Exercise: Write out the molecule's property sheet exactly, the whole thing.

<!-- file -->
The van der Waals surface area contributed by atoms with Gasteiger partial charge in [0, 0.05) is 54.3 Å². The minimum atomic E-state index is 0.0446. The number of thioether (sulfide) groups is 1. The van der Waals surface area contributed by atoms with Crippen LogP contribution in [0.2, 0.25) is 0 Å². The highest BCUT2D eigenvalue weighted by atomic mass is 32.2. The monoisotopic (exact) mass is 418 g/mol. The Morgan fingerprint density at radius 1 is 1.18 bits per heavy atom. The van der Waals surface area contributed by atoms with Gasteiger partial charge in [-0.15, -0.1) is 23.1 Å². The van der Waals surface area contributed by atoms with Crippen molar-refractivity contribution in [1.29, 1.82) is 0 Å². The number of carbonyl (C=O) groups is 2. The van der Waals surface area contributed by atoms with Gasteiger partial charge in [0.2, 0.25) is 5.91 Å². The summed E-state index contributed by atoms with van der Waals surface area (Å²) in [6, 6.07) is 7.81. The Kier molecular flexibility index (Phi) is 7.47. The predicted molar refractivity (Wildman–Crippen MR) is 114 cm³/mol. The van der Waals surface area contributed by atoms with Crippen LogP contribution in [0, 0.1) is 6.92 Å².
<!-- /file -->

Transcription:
The van der Waals surface area contributed by atoms with Gasteiger partial charge in [0, 0.05) is 54.3 Å². The minimum atomic E-state index is 0.0446. The number of thioether (sulfide) groups is 1. The van der Waals surface area contributed by atoms with Crippen LogP contribution in [0.2, 0.25) is 0 Å². The highest BCUT2D eigenvalue weighted by atomic mass is 32.2. The monoisotopic (exact) mass is 418 g/mol. The Morgan fingerprint density at radius 1 is 1.18 bits per heavy atom. The van der Waals surface area contributed by atoms with Gasteiger partial charge in [-0.15, -0.1) is 23.1 Å². The van der Waals surface area contributed by atoms with Crippen molar-refractivity contribution in [1.29, 1.82) is 0 Å². The number of carbonyl (C=O) groups is 2. The van der Waals surface area contributed by atoms with Gasteiger partial charge in [0.2, 0.25) is 5.91 Å². The summed E-state index contributed by atoms with van der Waals surface area (Å²) in [6, 6.07) is 7.81. The Kier molecular flexibility index (Phi) is 7.47. The predicted molar refractivity (Wildman–Crippen MR) is 114 cm³/mol. The van der Waals surface area contributed by atoms with Crippen LogP contribution in [0, 0.1) is 6.92 Å².